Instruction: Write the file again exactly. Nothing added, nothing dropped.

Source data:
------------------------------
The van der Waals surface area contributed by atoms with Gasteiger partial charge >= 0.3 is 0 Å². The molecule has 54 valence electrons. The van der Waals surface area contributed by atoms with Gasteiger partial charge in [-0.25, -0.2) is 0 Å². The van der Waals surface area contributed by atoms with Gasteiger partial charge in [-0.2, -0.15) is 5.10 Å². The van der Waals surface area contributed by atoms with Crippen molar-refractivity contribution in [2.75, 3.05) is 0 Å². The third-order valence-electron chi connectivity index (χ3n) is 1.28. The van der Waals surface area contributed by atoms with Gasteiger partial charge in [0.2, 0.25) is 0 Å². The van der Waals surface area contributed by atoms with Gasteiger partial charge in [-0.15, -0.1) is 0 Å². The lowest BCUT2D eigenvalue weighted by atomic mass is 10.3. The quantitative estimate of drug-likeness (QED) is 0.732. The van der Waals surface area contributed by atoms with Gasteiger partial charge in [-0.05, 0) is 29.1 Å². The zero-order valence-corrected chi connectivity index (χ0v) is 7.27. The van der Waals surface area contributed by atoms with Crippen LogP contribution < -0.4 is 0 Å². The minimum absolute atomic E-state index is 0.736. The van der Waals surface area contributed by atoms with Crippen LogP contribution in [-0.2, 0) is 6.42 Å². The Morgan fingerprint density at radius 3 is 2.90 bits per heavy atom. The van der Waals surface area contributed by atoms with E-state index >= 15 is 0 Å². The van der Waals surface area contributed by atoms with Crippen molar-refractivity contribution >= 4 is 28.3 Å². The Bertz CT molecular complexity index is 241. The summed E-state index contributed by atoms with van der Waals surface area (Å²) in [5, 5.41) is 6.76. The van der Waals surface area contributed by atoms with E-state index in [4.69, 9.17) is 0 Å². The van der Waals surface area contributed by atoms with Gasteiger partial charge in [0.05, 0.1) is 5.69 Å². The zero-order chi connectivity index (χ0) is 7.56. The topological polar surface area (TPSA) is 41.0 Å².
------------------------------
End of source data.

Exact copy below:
The van der Waals surface area contributed by atoms with Gasteiger partial charge >= 0.3 is 0 Å². The molecule has 54 valence electrons. The van der Waals surface area contributed by atoms with Gasteiger partial charge in [-0.25, -0.2) is 0 Å². The van der Waals surface area contributed by atoms with Gasteiger partial charge in [-0.2, -0.15) is 5.10 Å². The van der Waals surface area contributed by atoms with Crippen molar-refractivity contribution in [2.75, 3.05) is 0 Å². The third-order valence-electron chi connectivity index (χ3n) is 1.28. The van der Waals surface area contributed by atoms with Gasteiger partial charge in [0.2, 0.25) is 0 Å². The van der Waals surface area contributed by atoms with Gasteiger partial charge in [-0.15, -0.1) is 0 Å². The lowest BCUT2D eigenvalue weighted by atomic mass is 10.3. The quantitative estimate of drug-likeness (QED) is 0.732. The van der Waals surface area contributed by atoms with Gasteiger partial charge in [-0.05, 0) is 29.1 Å². The zero-order valence-corrected chi connectivity index (χ0v) is 7.27. The van der Waals surface area contributed by atoms with Crippen LogP contribution < -0.4 is 0 Å². The minimum absolute atomic E-state index is 0.736. The van der Waals surface area contributed by atoms with Crippen LogP contribution in [-0.2, 0) is 6.42 Å². The Morgan fingerprint density at radius 3 is 2.90 bits per heavy atom. The van der Waals surface area contributed by atoms with E-state index >= 15 is 0 Å². The van der Waals surface area contributed by atoms with Crippen molar-refractivity contribution >= 4 is 28.3 Å². The Bertz CT molecular complexity index is 241. The summed E-state index contributed by atoms with van der Waals surface area (Å²) in [5, 5.41) is 6.76. The van der Waals surface area contributed by atoms with E-state index in [4.69, 9.17) is 0 Å². The van der Waals surface area contributed by atoms with Gasteiger partial charge in [0.05, 0.1) is 5.69 Å². The zero-order chi connectivity index (χ0) is 7.56. The topological polar surface area (TPSA) is 41.0 Å².